Most Americans accept, grudgingly, their government’s heavy subsidy of American farmers. But few know that the U.S. government may soon subsidize Brazilian farmers as well. On June 17, the U.S. Trade Representative’s office formally agreed to pay Brazil almost $150 million a year in “technical assistance” to compensate for the damage our cotton subsidy program has done to Brazilian agriculture.
The government began providing assistance to farmers in 1929 through the Farm Board, created by President Herbert Hoover. The Farm Board set the minimum prices of 80 cents for a bushel of wheat and 20 cents for a pound of cotton. If either commodity fell below these prices, the government promised to pay the Farm Board’s minimum for the goods. In theory, the government was to store these goods until a price increase made it possible to sell them at profit.
This plan failed. Farmers across the country began growing wheat and cotton to take advantage of the guaranteed payments, at the expense of other crops. This strategy provided the farmer with a stable income but it led to huge surpluses. This excess supply ensured that the market price never made it back above the subsidy level. The government was forced to sell its wheat and cotton stores at a huge loss.
The struggling American farmer is long gone. He has been replaced by large and efficient agribusinesses that provide food to a population that has more than doubled in size since the 1930s. In 1930, agricultural production accounted for 20 percent of the American workforce. Yet today, when less than 2 percent of the country is involved in agricultural production, Americans still accept their government’s heavy subsidization of American farms.
The average farm household earns almost $80,000 per year, and government payments mostly go to very wealthy farms. The top 10 percent of subsidy recipients received over 60 percent of total subsidies in 2008. Nonetheless, in 2008 Congress approved the current farm bill, which provides between $10 billion and $30 billion in annual payments.
Angry yet? The story doesn’t end here. The World Trade Organization (WTO), of which the United States is a member, has numerous restrictions on agricultural subsidies. WTO members have pledged to abide by those commitments. Those restrictions are intended to prevent governments from using subsidies to distort global commodity price levels and break trade agreements.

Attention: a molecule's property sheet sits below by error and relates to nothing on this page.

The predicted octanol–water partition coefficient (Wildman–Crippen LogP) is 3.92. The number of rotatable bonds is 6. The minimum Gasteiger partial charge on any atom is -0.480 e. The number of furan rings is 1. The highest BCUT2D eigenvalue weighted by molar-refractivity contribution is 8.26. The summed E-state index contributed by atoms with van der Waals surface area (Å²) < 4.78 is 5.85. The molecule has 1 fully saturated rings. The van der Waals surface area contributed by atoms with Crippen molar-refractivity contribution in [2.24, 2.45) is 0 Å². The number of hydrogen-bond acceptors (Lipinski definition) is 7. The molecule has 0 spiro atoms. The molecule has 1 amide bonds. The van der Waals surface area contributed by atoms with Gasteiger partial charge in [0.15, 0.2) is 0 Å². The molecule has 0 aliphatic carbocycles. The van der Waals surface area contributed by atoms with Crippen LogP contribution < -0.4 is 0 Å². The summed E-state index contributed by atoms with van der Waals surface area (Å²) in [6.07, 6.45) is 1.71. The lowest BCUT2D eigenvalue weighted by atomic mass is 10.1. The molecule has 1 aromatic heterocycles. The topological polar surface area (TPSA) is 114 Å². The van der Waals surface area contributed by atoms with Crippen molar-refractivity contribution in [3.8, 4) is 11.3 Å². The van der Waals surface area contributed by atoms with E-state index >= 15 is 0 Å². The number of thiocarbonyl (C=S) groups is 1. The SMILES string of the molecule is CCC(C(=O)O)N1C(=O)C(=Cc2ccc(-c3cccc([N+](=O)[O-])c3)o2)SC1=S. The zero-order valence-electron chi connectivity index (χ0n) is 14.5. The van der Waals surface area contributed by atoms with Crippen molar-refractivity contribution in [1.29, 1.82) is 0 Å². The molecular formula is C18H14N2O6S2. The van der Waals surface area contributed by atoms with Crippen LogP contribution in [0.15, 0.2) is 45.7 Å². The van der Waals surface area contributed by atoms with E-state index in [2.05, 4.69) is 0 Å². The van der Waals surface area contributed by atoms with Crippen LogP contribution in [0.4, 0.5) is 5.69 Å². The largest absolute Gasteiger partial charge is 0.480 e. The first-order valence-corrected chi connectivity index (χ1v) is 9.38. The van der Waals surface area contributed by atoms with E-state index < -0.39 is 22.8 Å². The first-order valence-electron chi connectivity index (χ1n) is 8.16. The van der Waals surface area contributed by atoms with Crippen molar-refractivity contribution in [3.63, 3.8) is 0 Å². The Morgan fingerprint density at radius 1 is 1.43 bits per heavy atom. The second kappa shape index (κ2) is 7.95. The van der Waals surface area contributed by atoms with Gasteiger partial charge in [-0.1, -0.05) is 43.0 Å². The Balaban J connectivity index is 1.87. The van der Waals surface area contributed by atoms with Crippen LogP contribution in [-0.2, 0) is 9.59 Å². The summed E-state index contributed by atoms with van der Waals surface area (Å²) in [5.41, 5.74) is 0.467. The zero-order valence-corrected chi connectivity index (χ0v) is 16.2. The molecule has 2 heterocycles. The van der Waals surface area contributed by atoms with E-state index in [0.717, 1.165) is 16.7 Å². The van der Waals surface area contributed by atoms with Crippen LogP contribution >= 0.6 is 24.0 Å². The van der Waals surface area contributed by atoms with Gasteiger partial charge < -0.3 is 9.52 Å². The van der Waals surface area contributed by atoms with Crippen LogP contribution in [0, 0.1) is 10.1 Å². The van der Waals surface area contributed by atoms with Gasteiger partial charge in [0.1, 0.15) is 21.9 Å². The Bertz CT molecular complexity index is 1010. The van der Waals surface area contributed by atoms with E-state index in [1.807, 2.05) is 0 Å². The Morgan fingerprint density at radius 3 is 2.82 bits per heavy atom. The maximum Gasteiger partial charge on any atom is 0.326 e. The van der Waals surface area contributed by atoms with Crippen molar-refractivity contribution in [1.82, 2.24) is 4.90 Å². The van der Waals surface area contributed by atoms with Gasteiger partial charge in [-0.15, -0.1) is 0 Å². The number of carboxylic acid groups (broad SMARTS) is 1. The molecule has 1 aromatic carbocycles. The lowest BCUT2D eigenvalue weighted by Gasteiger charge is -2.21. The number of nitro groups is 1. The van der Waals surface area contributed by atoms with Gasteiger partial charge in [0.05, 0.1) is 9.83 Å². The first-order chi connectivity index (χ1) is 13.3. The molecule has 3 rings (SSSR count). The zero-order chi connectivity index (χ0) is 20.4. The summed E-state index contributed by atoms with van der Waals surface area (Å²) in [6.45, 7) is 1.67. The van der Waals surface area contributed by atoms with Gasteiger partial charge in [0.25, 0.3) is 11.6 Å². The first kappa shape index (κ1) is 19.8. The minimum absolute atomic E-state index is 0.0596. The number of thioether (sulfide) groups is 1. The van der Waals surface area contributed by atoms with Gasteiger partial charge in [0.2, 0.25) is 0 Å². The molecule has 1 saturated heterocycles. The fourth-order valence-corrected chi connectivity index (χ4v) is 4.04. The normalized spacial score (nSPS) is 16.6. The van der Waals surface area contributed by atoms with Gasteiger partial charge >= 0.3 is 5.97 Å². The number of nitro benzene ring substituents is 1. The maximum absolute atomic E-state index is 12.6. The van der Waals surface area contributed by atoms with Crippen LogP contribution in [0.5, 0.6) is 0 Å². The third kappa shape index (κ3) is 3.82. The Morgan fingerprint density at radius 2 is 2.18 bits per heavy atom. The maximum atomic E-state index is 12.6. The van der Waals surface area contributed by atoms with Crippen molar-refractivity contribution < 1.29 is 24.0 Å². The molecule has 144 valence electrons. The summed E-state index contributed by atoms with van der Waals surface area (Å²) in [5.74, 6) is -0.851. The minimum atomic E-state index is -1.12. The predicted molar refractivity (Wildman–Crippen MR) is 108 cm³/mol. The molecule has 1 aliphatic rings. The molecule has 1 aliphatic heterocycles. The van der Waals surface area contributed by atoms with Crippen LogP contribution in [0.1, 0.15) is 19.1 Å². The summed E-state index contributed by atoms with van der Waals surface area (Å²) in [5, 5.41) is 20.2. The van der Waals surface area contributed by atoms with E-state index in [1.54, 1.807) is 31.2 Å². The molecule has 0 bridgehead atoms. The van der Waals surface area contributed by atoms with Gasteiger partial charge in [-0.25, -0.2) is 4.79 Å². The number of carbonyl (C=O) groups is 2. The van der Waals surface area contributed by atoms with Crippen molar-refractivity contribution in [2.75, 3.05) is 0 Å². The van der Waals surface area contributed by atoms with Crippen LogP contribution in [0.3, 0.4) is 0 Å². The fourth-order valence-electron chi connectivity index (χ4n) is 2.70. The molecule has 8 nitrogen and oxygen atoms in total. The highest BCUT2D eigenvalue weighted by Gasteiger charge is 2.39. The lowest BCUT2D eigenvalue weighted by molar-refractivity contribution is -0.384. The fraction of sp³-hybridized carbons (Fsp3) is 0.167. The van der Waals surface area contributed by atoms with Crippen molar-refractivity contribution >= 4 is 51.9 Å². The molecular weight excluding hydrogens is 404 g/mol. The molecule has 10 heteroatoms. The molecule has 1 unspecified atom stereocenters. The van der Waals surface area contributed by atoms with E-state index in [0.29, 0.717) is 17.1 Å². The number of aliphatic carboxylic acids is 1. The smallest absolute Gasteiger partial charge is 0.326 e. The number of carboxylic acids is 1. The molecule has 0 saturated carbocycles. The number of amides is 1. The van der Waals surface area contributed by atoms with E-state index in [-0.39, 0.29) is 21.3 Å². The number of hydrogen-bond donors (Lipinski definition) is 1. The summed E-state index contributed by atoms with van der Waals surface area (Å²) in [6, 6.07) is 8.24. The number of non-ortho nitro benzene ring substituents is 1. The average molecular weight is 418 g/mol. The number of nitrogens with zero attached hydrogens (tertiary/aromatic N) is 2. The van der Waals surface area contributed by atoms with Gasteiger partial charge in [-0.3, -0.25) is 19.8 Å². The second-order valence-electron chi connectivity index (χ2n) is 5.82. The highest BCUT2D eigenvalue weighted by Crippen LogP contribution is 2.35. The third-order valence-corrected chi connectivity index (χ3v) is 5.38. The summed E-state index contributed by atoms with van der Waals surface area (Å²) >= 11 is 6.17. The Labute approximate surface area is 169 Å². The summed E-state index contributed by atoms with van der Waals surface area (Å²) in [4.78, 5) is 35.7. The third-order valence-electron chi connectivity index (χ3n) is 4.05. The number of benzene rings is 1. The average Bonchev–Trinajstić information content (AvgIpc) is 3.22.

The cotton industry is a major beneficiary of our backward agricultural policies. U.S. cotton subsidies negatively affect cotton producers in other countries. In 2002 Brazil brought this to the WTO’s attention. The WTO consistently ruled in Brazil’s favor, but the U.S. refused to budge. As a result, the WTO granted Brazil “retaliatory rights” against U.S. imports.
This allowed Brazil to tax many American imports and break certain international copyright laws without running afoul of WTO rules.
Yet instead of ending this vicious cycle of protectionism, the United States has offered $147.3 million dollars in annual payments to Brazil until our domestic agriculture policies come in line with WTO commitments. Rather than getting rid of the cotton subsidies, as policymakers could have done in the 2008 farm bill, our country now plans to subsidize both national and foreign cotton production until a new farm bill can be written in 2012
Why hasn’t common sense prevailed? Politics, for one. In 2008 alone, agribusiness spent $34 million dollars lobbying the government. President Obama campaigned on bringing “change” to Washington. If he really wants to enhance America’s standing in the world, he must address the harm our agricultural subsidies cause in many developing countries.
Brian McGraw and Geoffrey Michener are research associates at the Competitive Enterprise Institute.